Carnage on the Danube. Prelude

War, war never ends

By the beginning of 1809, the wars brought to life by the Great French Revolution and the rule of Napoleon Bonaparte had been burning in Europe for a decade and a half. And although after the war of the 4th coalition (1806–07) some great world came between the great powers (Austria could not recover from Austurlitz, and Russia and Prussia were defeated under Jena and Friedland), Napoleon got involved in the war in Spain, where against him rose the whole country. The first noticeable failure of the French under Bailen (July 1808), where the corps of General Dupont was surrounded and surrendered by the Spaniards, spurred on the anti-French movement not only in Spain, but throughout Europe.


Europe in 1809

In the Vienna Cabinet, who closely followed all the actions of Napoleon and long had plans to revenge for the defeats of the last ten years, they decided that while the Corsican with the best troops was stuck in Spain, you can try to return the lost and save Europe from the "tyrant". The determination of the Austrians was supported by English money and assurances of all possible help and support from London. Even Emperor Alexander, who, according to the Erfurt tractate (Oct. 1808), was obliged to help Napoleon in the struggle with Austria, if she came out against Paris, promised not to take any action against his “brother” Emperor Joseph. February 8, 1809 in Vienna, the war party finally took the upper hand and it was decided to start a war with France in the same year.

It may seem that by getting involved in a new war with Napoleon (the so-called War of the Fifth Coalition), the Austrians are taking another step into the abyss. The commander smashed the Austrians in a variety of military theaters and in very different conditions: a republican general in Italy, the first consul in the Alps and the emperor of the French in Germany and on the Danube. However, the Austrians were not so rash as to enter the war without drawing conclusions from previous campaigns.

Reforms of the Archduke Charles

Strange as it may seem, the defeat in the War of the Third Coalition (1805) and the plight of the Austrian Empire, which was in the zone of influence of France, brought to life the popular forces, the rise of the national spirit and the determination to war. A French diplomat in Vienna shortly before the outbreak of the war wrote: “In 1805, only one government wanted war — neither the army nor the people wanted it; now, in 1809, the government, the army, and the people are all united in this determination. "


Archduke Karl

But one should not think that only the national rise was to ensure the victory of Austria in the war: in the end, France experienced the same rise, albeit a few thinning population. The wars of recent years have convinced the government of the need for radical military reforms. The chief reformer of the army was the Archduke Charles - the brother of Emperor Joseph and the most talented Austrian commander from the time of Eugene of Savoy. It is interesting that the first who tried to analyze and explain the features of the military art of Napoleon and the army he created was precisely the Archduke Charles.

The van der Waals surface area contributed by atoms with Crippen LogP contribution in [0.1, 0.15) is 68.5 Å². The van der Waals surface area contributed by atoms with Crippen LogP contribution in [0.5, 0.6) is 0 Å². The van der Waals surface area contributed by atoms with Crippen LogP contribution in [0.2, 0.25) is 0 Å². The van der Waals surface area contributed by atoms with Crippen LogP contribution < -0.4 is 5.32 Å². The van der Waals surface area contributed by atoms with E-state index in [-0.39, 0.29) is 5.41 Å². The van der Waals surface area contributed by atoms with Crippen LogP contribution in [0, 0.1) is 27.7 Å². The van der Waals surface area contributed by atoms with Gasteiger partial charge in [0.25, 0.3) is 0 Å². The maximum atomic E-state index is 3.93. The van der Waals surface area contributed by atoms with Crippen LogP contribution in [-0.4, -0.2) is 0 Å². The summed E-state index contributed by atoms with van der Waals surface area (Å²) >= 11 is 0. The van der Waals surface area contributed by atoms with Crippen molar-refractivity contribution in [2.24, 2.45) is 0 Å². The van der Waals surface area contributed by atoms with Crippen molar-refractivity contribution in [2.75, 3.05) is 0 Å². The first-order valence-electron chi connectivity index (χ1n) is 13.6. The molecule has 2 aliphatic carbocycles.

For three years of the world, the Austrian army has changed (at least on paper). In addition to the regular army, units of the national army were created — a landwehr, which, however, looked more like a militia than the French army. The number of soldiers almost doubled (340 thousand versus 200 thousand in 1805), instead of divisions corps were introduced according to the French model. Artillery was significantly strengthened (up to 750 guns). The infantry was trained in scattering and columnar operations — the two main tactical methods of the revolutionary and Napoleonic troops. The archduke knew firsthand how the French were fighting: he met Bonaparte in Italy in 1797, fought Moreau on the Rhine in 1799, and again commanded in Italy in 1800 and 1805.


Reformed Austrian Infantry

However, the Archduke did not have the freedom of creativity and transformation that was in the Republic, and after that in the French Empire. Austria was much more like a more conservative state, inertia and cronyism flourished among the command, the officers were poorly trained, there were not enough talented people. In 1809, the main changes were still outlined: Karl wanted to have at least 700,000 new, trained troops (not half), the cavalry equestrian left much to be desired, landver was not suitable for field operations, and in the headquarters and military ministry of the event commander frankly sabotaged.

Problems of the warring countries

However, the problems were not only the Austrians. Despite the prematurity of the performance of Vienna against Napoleon, the latter also had enough trouble. In Spain, things did not go well, but the emperor was still hoping for a quick decision, for which he left the best troops there, including the guard and veterans (almost 200 thousand soldiers). For the war on two fronts, it was necessary to urgently replenish the army with recruits, which negatively affected the combat capability of the French. Even universal military service could not give enough people - they had to mobilize ahead of time, almost boys (in 1808 they called for 1810).


French soldiers 1807−09